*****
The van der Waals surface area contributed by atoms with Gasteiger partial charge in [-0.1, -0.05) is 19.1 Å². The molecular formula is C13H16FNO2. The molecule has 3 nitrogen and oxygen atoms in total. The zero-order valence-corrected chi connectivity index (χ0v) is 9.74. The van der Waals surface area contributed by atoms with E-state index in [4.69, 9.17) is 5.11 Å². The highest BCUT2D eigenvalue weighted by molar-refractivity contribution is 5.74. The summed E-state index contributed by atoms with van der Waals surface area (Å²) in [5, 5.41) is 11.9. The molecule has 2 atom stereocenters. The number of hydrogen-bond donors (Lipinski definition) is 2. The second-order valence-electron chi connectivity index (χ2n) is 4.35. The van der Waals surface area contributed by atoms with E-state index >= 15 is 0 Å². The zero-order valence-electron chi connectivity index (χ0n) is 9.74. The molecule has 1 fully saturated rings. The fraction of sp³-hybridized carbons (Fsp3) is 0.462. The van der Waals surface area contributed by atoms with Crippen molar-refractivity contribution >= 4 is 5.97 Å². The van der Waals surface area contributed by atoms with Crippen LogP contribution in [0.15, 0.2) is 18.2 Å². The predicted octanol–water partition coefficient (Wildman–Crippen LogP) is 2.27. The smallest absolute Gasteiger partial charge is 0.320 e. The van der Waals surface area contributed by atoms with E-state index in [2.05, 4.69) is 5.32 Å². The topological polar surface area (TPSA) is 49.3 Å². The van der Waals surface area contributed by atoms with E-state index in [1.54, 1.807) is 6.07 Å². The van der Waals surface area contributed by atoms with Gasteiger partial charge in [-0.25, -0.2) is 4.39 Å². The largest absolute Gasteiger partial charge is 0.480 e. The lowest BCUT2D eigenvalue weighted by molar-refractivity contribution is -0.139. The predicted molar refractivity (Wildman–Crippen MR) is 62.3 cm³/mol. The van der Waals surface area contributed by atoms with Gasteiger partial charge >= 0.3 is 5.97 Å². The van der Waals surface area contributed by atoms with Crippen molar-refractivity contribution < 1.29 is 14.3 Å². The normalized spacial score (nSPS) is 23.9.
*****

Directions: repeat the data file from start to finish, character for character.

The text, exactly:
The van der Waals surface area contributed by atoms with Gasteiger partial charge in [-0.1, -0.05) is 19.1 Å². The molecular formula is C13H16FNO2. The molecule has 3 nitrogen and oxygen atoms in total. The zero-order valence-corrected chi connectivity index (χ0v) is 9.74. The van der Waals surface area contributed by atoms with E-state index in [4.69, 9.17) is 5.11 Å². The highest BCUT2D eigenvalue weighted by molar-refractivity contribution is 5.74. The summed E-state index contributed by atoms with van der Waals surface area (Å²) in [5, 5.41) is 11.9. The molecule has 2 atom stereocenters. The number of hydrogen-bond donors (Lipinski definition) is 2. The second-order valence-electron chi connectivity index (χ2n) is 4.35. The van der Waals surface area contributed by atoms with E-state index >= 15 is 0 Å². The zero-order valence-electron chi connectivity index (χ0n) is 9.74. The molecule has 1 fully saturated rings. The fraction of sp³-hybridized carbons (Fsp3) is 0.462. The van der Waals surface area contributed by atoms with Crippen molar-refractivity contribution >= 4 is 5.97 Å². The van der Waals surface area contributed by atoms with Crippen LogP contribution in [0.15, 0.2) is 18.2 Å². The predicted octanol–water partition coefficient (Wildman–Crippen LogP) is 2.27. The smallest absolute Gasteiger partial charge is 0.320 e. The van der Waals surface area contributed by atoms with E-state index in [2.05, 4.69) is 5.32 Å². The topological polar surface area (TPSA) is 49.3 Å². The van der Waals surface area contributed by atoms with E-state index in [1.54, 1.807) is 6.07 Å². The van der Waals surface area contributed by atoms with Gasteiger partial charge in [-0.25, -0.2) is 4.39 Å². The largest absolute Gasteiger partial charge is 0.480 e. The lowest BCUT2D eigenvalue weighted by molar-refractivity contribution is -0.139. The predicted molar refractivity (Wildman–Crippen MR) is 62.3 cm³/mol. The van der Waals surface area contributed by atoms with Gasteiger partial charge >= 0.3 is 5.97 Å². The van der Waals surface area contributed by atoms with Crippen molar-refractivity contribution < 1.29 is 14.3 Å². The normalized spacial score (nSPS) is 23.9.